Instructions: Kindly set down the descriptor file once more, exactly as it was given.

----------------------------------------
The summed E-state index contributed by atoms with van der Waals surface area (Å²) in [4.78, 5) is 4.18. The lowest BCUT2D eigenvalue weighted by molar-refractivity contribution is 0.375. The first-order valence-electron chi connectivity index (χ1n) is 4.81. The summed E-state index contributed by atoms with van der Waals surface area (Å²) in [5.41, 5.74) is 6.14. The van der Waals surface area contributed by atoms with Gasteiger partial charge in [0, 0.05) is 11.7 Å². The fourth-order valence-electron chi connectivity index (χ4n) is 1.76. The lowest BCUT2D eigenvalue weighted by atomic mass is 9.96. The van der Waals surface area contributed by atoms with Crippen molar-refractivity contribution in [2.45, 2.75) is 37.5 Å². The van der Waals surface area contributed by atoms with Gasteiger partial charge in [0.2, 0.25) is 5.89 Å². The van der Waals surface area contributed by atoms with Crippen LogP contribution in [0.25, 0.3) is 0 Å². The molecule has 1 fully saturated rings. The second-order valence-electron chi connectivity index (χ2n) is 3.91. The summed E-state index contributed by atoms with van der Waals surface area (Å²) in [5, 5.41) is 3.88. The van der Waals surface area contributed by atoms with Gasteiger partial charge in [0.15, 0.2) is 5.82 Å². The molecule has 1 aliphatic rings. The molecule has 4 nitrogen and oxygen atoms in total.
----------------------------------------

The summed E-state index contributed by atoms with van der Waals surface area (Å²) in [4.78, 5) is 4.18. The lowest BCUT2D eigenvalue weighted by molar-refractivity contribution is 0.375. The first-order valence-electron chi connectivity index (χ1n) is 4.81. The summed E-state index contributed by atoms with van der Waals surface area (Å²) in [5.41, 5.74) is 6.14. The van der Waals surface area contributed by atoms with Gasteiger partial charge in [0, 0.05) is 11.7 Å². The fourth-order valence-electron chi connectivity index (χ4n) is 1.76. The lowest BCUT2D eigenvalue weighted by atomic mass is 9.96. The van der Waals surface area contributed by atoms with Crippen molar-refractivity contribution in [2.45, 2.75) is 37.5 Å². The van der Waals surface area contributed by atoms with Gasteiger partial charge in [0.2, 0.25) is 5.89 Å². The van der Waals surface area contributed by atoms with Crippen LogP contribution in [0.25, 0.3) is 0 Å². The molecule has 1 fully saturated rings. The second-order valence-electron chi connectivity index (χ2n) is 3.91. The summed E-state index contributed by atoms with van der Waals surface area (Å²) in [5, 5.41) is 3.88. The van der Waals surface area contributed by atoms with Gasteiger partial charge in [0.15, 0.2) is 5.82 Å². The molecule has 1 aliphatic rings. The molecule has 4 nitrogen and oxygen atoms in total.